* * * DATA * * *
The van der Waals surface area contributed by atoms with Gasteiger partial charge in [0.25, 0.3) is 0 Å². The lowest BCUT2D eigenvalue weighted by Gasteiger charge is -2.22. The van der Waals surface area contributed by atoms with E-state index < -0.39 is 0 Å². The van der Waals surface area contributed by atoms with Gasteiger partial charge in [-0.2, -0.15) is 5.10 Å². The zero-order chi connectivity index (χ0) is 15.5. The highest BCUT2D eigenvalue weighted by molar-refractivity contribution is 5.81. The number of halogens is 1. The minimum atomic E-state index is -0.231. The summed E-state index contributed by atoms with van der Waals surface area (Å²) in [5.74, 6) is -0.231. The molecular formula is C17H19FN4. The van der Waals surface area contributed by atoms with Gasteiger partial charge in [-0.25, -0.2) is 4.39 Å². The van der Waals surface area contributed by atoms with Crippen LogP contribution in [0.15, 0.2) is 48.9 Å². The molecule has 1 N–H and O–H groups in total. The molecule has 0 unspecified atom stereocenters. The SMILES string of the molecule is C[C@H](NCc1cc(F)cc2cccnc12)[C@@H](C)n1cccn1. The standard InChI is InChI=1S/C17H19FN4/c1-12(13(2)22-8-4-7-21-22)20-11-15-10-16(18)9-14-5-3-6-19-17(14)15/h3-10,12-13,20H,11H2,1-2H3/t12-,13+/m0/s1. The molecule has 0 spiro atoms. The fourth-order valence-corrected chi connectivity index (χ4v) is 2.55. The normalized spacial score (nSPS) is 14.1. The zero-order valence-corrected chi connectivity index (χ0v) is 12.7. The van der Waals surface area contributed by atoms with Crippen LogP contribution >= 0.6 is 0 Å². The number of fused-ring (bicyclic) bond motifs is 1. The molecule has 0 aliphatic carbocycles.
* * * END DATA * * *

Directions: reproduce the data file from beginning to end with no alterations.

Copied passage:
The van der Waals surface area contributed by atoms with Gasteiger partial charge in [0.25, 0.3) is 0 Å². The lowest BCUT2D eigenvalue weighted by Gasteiger charge is -2.22. The van der Waals surface area contributed by atoms with E-state index < -0.39 is 0 Å². The van der Waals surface area contributed by atoms with Gasteiger partial charge in [-0.2, -0.15) is 5.10 Å². The zero-order chi connectivity index (χ0) is 15.5. The highest BCUT2D eigenvalue weighted by molar-refractivity contribution is 5.81. The number of halogens is 1. The minimum atomic E-state index is -0.231. The summed E-state index contributed by atoms with van der Waals surface area (Å²) in [5.74, 6) is -0.231. The molecular formula is C17H19FN4. The van der Waals surface area contributed by atoms with Gasteiger partial charge in [-0.25, -0.2) is 4.39 Å². The van der Waals surface area contributed by atoms with Crippen LogP contribution in [0.15, 0.2) is 48.9 Å². The molecule has 1 N–H and O–H groups in total. The molecule has 0 unspecified atom stereocenters. The SMILES string of the molecule is C[C@H](NCc1cc(F)cc2cccnc12)[C@@H](C)n1cccn1. The standard InChI is InChI=1S/C17H19FN4/c1-12(13(2)22-8-4-7-21-22)20-11-15-10-16(18)9-14-5-3-6-19-17(14)15/h3-10,12-13,20H,11H2,1-2H3/t12-,13+/m0/s1. The molecule has 0 spiro atoms. The fourth-order valence-corrected chi connectivity index (χ4v) is 2.55. The normalized spacial score (nSPS) is 14.1. The zero-order valence-corrected chi connectivity index (χ0v) is 12.7. The van der Waals surface area contributed by atoms with Crippen LogP contribution >= 0.6 is 0 Å². The number of fused-ring (bicyclic) bond motifs is 1. The molecule has 0 aliphatic carbocycles.